Culture, gender and coffee drinking in Kuwait

Main Article Content

Ahmad R Allafi
Asma Saleh
Ahmed Aldughpassi
Ahmad R Al-Haifi
Abir Hersi
Farhia Ahmad
Sara Aljluwi


Coffee, Kuwait, Nutritional Knowledge, Starbucks


The objective of the present study was to determine the effect of culture and gender on coffee drinking in Kuwait City, Kuwait. A cross-sectional study was conducted to achieve the objective of the study utilizing an online multiple-choice questionnaire. A total of 1483 participants aged between 18 and 35 years completed the online questionnaire. The largest portion of respondents were within the ages of 18-22 category (93.66 %, n=944), with 351 males (23.7%), and 1132 females (76.3%). 28.8% of males and 31% of females participants visit coffee shops 1-4 times a month, followed by 1-6 times a week (27.6% males, 23.2% females). The most consumed type of coffee among participants was Americano. Participants chose Starbucks as their favorite coffee shops (n=763, 51.4%). 66.7% (n=989) of participants do not check the products’ nutritional facts before purchasing. In terms of gender differences, females consume more coffee and have more calorie knowledge compared to males.


Download data is not yet available.
Abstract 276 | PDF Downloads 217


1. Samoggia A, Riedel B. Coffee consumption and purchasing behavior review: Insights for further research. Appetite 2018; 129:70–81.
2. International Coffee Organization (ICO). Global coffee Forum. Milan 2015.
3. Wissen B. Kaffeereport. Kaffee in Zahlen. Hamburg 2017.
4. Poole R, Kennedy OJ, Roderick P, Fallowfield JA, Hayes PC, Parkes J. Coffee consumption and health: Umbrella review of meta-analyses of multiple health outcomes. BMJ 2017; 359: j5024.
5. Rodriguez-Artalejo F and Lopez-Garcia E. Coffee consumption and cardiovascular disease: A condensed review of epidemiological evidence and mechanisms. J. Agri. Food Chem. 2018; 66, 5257-5263.
6. Cai L, Ma D, Zhang Y, Liu Z, Wang P. The effect of coffee consumption on serum lipids: A meta-analysis of randomized controlled trials. Eur. J. Clin. Nutr. 2012, 66 (8), 872−877.
7. López-García, E, Orozco-Arbeláez, E, Leon-Muñoz, LM, Guallar-Castillon P, Graciani A, Banegas JR, Rodríguez-Artalejo F. Habitual coffee consumption and 24-h blood pressure control in older adults with hypertension. Clin. Nutr. 2016, 35 (6), 1457−1463.
8. Farah, A. Coffee Constituents. In Coffee: Emerging Health Effects and Disease Prevention; Chu, Y.-F., Ed.; Wiley-Blackwell: Oxford, U.K., 2012; Chapter 2, pp 21−58, DOI: 10.1002/9781119949893.
9. Jee SH, He J, Appel LJ, Whelton PK, Such I, Klag MJ. Coffee Consumption and Serum Lipids: A Meta-Analysis of Randomized Controlled Clinical Trials. American Journal of Epidemiology. 2001, 153 (4), 353–362.
10. Rebello SA, van Dam RM. Coffee consumption and cardiovascular health: Getting to the heart of the matter. Curr. Cardiol. Rep. 2013, 15 (10), 403.
11. Kishimoto Y, Tani M, Kondo K. Pleiotropic preventive effects of dietary polyphenols in cardiovascular diseases. Eur. J. Clin. Nutr. 2013, 67 (5), 532−535.
12. Turnbull D, Rodricks JV, Mariano GF, Chowdhury F. Caffeine and cardiovascular health. Regul. Toxicol. Pharmacol. 2017, 89, 165−185.
13. Wikoff D, Welsh BT, Henderson R, Brorby GP, Britt J, Myers E, Goldberger J, Lieberman HR, O’Brien C et al. Systematic review of the potential adverse effects of caffeine consumption in healthy adults, pregnant women, adolescents, and children. Food Chem. Toxicol. 2017, 109 (Part 1), 585−648.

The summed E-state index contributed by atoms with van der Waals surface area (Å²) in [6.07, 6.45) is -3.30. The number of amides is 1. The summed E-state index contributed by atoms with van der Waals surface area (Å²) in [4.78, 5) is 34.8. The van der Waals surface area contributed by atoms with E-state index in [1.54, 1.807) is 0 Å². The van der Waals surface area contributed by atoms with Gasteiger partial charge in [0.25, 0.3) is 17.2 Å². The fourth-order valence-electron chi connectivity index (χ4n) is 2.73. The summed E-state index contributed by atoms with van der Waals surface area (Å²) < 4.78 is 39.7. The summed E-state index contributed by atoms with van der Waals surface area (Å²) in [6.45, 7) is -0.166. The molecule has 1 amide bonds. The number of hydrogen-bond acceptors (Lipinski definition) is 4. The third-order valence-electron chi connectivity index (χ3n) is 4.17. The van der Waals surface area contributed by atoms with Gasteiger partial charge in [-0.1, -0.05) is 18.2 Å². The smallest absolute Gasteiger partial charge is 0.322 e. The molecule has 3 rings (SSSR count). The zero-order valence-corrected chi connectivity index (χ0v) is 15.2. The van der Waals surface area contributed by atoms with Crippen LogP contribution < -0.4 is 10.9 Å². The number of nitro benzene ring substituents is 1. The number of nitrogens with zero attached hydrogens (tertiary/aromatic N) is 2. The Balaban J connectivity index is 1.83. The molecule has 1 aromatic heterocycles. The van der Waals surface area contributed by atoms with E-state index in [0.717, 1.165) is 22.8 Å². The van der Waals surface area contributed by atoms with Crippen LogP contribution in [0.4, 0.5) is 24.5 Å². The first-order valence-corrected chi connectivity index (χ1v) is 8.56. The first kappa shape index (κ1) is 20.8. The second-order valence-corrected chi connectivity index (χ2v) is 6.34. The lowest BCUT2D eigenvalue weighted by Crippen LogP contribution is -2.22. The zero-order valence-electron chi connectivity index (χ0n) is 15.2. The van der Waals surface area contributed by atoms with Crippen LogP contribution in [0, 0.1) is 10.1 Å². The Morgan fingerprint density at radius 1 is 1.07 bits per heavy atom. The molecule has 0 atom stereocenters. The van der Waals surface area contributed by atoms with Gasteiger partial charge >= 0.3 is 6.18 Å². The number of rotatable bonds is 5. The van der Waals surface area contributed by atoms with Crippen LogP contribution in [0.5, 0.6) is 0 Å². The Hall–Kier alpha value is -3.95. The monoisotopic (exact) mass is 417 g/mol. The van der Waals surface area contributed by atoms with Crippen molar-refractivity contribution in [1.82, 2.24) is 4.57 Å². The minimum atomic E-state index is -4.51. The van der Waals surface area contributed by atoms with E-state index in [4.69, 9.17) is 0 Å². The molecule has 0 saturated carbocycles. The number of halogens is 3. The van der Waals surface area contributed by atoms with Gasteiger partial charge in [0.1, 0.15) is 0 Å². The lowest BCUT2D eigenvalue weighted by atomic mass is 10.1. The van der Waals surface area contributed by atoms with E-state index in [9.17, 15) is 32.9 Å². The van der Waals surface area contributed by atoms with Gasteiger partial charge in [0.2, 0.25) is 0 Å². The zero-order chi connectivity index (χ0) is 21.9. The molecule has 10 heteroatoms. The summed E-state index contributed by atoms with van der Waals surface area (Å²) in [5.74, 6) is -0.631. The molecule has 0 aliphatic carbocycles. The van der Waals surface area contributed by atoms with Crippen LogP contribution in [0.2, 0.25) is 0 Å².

14. Lancaster T, Muir J, Silagy C. The effects of coffee on serum lipids and blood pressure in a UK population. J R Soc Med. 1994;87:506–7.
15. Mensink RP, Lebbink WJ, Lobbezoo IE, et al. Diterpene composition of oils from Arabica and Robusta coffee beans and their effects on serum lipids in man. J Intern Med. 1995;237:543–50.
16. Aro A, Tuomilehto J, Kostiainen E, et al. Boiled coffee increases serum low density lipoprotein concentration. Metabolism. 1987;36:1027–30.
17. Bak AA, Grobbee DE. The effect on serum cholesterol levels of coffee brewed by filtering or boiling. N Engl J Med . 1989;321:1432–7.
18. Bonaa K, Arnesen E, Thelle DS, et al. Coffee and cholesterol: is it all in the brewing? The Tromso Heart Study. Br Med J. 1988;297:1103–4.
19. FAO Statistical Pocketbook- Coffee. Food and Agriculture Organization of the United Nations, 2015.
20. Kuwait Nutrition Surveillance System 2017 Report. Kuwait: Ministry of Health, Administration of Food and Nutrition, Ministry of Health. 2017.
21. Allen A. Coffee Culture- Are female university students aware of the nutritional content of popular coffee drinks (mocha, cappuccino, latte, frappe etc.) and how often are they consumed? – Survey of adult female university students. 2018. A Dissertation Academic Paper, Cardiff Metropolitan University Cardiff School of Health Sciences Department of Healthcare Sciences and Food.
22. Aguirre J. Culture, health, gender and coffee drinking: a Costa Rican perspective. British Food Journal 2015; 118(1):150–63.
23. Loftfield E, Freedman ND, Dodd KW, Vogtmann E, Xiao Q, Sinha R, et al. Coffee Drinking Is Widespread in the United States, but Usual Intake Varies by Key Demographic and Lifestyle Factors. J Nutr. 2016; 146(9):1762–8.
24. Cristovam E, Russell C, Paterson A, Reid E. Gender preference in hedonic ratings for espresso and espresso-milk coffees. Food Quality and Preference 2000; 11(6):437–44.
25. McCrory C, Vanderlee L, White CM, Reid JL, Hammond D. Knowledge of Recommended Calorie Intake and Influence of Calories on Food Selection Among Canadians. Journal of Nutrition Education and Behavior 2016; 48(3):199-207.e1.

Most read articles by the same author(s)